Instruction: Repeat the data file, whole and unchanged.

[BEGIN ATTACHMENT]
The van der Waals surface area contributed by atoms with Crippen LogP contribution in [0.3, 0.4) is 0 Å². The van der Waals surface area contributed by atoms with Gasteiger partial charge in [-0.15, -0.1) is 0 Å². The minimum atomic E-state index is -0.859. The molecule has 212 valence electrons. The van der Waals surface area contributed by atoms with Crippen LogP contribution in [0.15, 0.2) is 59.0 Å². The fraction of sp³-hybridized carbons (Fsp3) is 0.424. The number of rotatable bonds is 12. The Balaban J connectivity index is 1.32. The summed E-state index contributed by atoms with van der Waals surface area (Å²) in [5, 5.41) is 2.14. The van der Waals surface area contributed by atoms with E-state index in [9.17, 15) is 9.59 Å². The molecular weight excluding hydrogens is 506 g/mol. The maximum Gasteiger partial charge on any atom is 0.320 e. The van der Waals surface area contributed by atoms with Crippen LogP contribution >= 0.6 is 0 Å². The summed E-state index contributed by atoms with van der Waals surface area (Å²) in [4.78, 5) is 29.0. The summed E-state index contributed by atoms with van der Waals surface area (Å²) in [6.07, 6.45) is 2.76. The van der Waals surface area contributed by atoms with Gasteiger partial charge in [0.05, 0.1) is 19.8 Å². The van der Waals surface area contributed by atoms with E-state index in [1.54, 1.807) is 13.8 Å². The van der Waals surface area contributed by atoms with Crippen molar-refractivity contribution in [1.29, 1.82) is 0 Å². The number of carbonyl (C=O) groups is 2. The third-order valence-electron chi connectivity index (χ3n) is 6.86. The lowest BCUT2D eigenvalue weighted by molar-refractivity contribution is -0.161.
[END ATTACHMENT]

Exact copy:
The van der Waals surface area contributed by atoms with Crippen LogP contribution in [0.3, 0.4) is 0 Å². The van der Waals surface area contributed by atoms with Gasteiger partial charge in [-0.15, -0.1) is 0 Å². The minimum atomic E-state index is -0.859. The molecule has 212 valence electrons. The van der Waals surface area contributed by atoms with Crippen LogP contribution in [0.15, 0.2) is 59.0 Å². The fraction of sp³-hybridized carbons (Fsp3) is 0.424. The number of rotatable bonds is 12. The Balaban J connectivity index is 1.32. The summed E-state index contributed by atoms with van der Waals surface area (Å²) in [5, 5.41) is 2.14. The van der Waals surface area contributed by atoms with E-state index in [9.17, 15) is 9.59 Å². The molecular weight excluding hydrogens is 506 g/mol. The maximum Gasteiger partial charge on any atom is 0.320 e. The van der Waals surface area contributed by atoms with Crippen LogP contribution >= 0.6 is 0 Å². The summed E-state index contributed by atoms with van der Waals surface area (Å²) in [4.78, 5) is 29.0. The summed E-state index contributed by atoms with van der Waals surface area (Å²) in [6.07, 6.45) is 2.76. The van der Waals surface area contributed by atoms with Gasteiger partial charge in [0.05, 0.1) is 19.8 Å². The van der Waals surface area contributed by atoms with E-state index in [1.54, 1.807) is 13.8 Å². The van der Waals surface area contributed by atoms with Crippen molar-refractivity contribution in [1.29, 1.82) is 0 Å². The number of carbonyl (C=O) groups is 2. The third-order valence-electron chi connectivity index (χ3n) is 6.86. The lowest BCUT2D eigenvalue weighted by molar-refractivity contribution is -0.161.